Due to the global pandemic, we are going through, caused by the coronavirus, many organizations have been forced to implement new strategies such as teleworking so that workers can continue to perform their tasks from home. Mexico is one of the countries that has implemented the new modality of teleworking, which has also been joined by Chile, Argentina, Colombia, and Costa Rica.
This has made people increasingly adapt to communicate through a screen and that work and social interactions are through this same medium, which could have repercussions on social relations over time as well. But this has also made employees much more aware of computers and telecommunications means.
How does teleworking affect the Mexican economy?
The appearance of the coronavirus in Mexico and the health contingency at a global level has made the economy affected, because although teleworking can bring good results, in some cases it requires face-to-face work and some countries have said that economic income has been damaged by this. There are countries where telework cannot be implemented or is reduced to only some economic sectors, also depending on how qualified the personnel is.
For example, in the United States and Europe, there are better conditions for offering this type of work, although there are still limitations since those who are more likely to do so are insurance, financial, education, and other professional or research services. But in the case of those who need to test hypotheses, go to laboratories and perform tests in social and humanistic areas of science, they are more limited. In the case of Africa, only 15% can do telework, while in Latin America it is said that only 21% of the population can access it.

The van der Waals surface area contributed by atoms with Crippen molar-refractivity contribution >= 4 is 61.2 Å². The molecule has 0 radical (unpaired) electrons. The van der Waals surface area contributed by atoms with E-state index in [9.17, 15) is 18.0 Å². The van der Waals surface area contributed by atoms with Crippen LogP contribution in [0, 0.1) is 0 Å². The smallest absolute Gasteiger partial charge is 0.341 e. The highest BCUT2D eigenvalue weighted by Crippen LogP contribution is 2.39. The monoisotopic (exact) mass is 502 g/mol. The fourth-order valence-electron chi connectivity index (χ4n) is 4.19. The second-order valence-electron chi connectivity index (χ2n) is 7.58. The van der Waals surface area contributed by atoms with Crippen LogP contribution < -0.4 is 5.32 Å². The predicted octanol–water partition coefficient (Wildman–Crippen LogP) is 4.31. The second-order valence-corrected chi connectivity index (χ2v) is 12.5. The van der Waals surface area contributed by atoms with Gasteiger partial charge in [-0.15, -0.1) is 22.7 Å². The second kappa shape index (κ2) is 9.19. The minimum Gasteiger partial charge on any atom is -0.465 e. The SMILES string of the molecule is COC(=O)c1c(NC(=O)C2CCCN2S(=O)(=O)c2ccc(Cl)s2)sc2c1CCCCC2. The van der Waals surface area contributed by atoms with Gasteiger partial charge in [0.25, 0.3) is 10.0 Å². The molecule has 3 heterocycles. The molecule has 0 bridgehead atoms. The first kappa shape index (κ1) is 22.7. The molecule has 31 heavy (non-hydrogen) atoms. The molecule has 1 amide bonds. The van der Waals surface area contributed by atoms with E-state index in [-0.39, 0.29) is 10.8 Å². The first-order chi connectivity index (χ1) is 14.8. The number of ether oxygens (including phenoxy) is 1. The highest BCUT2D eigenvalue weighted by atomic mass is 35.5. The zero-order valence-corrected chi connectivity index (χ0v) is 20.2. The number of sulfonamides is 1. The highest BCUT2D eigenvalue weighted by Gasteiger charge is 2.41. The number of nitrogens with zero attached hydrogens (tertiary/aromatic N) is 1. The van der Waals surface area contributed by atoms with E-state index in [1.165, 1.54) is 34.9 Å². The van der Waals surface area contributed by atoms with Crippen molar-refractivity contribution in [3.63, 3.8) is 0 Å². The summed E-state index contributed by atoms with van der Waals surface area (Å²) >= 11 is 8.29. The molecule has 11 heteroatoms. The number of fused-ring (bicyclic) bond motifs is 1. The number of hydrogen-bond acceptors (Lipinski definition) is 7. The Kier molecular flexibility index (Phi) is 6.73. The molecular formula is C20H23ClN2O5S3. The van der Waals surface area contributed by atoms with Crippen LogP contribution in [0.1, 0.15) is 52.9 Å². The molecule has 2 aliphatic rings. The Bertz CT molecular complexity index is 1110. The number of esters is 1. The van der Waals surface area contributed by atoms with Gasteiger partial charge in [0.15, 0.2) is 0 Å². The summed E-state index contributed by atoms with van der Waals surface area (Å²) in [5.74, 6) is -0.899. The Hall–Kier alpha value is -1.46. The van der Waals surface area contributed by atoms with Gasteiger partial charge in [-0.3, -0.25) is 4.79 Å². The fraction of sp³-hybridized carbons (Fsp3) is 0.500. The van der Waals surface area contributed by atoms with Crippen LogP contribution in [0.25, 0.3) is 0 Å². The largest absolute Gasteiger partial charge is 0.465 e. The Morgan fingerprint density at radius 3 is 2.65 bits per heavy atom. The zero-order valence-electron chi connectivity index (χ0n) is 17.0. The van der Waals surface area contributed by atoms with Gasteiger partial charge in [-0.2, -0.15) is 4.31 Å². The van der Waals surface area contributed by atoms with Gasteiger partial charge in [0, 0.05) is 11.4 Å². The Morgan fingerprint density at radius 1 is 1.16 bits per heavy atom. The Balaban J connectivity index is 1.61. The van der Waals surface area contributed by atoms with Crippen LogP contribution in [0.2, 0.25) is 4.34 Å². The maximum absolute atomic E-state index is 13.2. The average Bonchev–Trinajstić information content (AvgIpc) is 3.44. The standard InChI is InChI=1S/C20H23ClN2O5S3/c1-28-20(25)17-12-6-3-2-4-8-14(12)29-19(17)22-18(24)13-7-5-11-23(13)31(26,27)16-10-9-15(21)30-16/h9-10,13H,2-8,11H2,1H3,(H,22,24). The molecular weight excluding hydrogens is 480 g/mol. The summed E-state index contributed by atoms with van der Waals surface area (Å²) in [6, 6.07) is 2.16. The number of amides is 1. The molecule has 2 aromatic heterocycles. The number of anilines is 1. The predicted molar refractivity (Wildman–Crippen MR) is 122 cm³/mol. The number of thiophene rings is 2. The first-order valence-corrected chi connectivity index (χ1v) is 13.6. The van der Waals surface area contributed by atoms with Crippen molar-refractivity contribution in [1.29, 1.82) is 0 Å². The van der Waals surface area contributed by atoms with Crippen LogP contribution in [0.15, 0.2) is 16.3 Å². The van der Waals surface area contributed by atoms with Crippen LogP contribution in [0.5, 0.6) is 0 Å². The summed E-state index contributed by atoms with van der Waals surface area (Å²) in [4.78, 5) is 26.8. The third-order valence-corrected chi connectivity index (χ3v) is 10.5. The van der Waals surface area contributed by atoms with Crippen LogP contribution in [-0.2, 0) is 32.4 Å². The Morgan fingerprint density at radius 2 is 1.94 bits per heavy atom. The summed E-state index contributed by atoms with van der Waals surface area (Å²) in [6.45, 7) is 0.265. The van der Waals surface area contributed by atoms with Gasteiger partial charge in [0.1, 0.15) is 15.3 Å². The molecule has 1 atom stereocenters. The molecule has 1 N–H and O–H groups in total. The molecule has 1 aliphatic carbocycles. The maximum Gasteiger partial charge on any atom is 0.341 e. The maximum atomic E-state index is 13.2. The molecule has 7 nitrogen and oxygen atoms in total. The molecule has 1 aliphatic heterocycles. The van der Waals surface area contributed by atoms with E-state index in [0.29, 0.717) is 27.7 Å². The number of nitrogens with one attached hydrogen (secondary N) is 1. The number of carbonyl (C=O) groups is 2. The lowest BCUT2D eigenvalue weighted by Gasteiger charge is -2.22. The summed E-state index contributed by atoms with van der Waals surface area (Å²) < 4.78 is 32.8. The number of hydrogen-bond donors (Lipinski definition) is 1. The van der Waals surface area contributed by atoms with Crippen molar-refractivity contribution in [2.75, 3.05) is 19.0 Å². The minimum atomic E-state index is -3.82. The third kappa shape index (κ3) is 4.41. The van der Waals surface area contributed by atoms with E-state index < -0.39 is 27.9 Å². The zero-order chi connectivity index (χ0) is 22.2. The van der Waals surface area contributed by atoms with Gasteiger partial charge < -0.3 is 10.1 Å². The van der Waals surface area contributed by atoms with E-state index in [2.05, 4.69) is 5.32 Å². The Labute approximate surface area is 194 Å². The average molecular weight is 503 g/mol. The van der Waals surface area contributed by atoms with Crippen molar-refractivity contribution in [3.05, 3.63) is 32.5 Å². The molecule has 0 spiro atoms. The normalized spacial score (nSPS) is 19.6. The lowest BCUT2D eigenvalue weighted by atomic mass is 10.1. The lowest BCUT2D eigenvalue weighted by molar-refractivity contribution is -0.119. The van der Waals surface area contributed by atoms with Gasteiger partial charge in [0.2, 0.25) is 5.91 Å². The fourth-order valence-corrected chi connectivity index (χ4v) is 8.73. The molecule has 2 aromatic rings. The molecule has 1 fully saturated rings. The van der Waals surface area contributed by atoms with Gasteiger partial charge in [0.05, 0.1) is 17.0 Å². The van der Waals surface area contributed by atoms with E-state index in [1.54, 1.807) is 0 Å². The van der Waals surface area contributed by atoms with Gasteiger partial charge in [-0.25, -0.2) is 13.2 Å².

It should be noted that Mexico is one of the countries with the highest percentage of informal workers, in addition to the fact that this sector does not have the same protection and social assistance as those participating in the formal economy, so the economy is directly affected because the application of the healthy distance has led to increased layoffs and cuts in income.
Informal workers are generally poorly educated, and their work is unproductive because they do not have sufficient training, which is the case with Masons, street vendors, gardeners, among others. Even at least 45% of the population joins the informal sector when they reach working age, performing tasks that require physical presence and social interaction, making it difficult for them to be incorporated into teleworking.
What about the formal economy?
According to the Economic Commission for Latin America and the Caribbean (ECLAC), it is estimated that in the Mexican economy only 16% of the formal sector can perform work tasks from home. So the rate of teleworking is still low, relative to the performance that is normally achieved, for what work was like before confinement.
For the rest of the formal economy staff, attendance is mandatory, which has been a great challenge for government agencies and civil society, due to the great risk of COVID - 19 contagion to which workers would be exposed. To this end, ECLAC has recommended that the Mexican government consider reopening the economy, one suggestion being to activate priority activities with lower wages, especially those that require the physical presence of workers.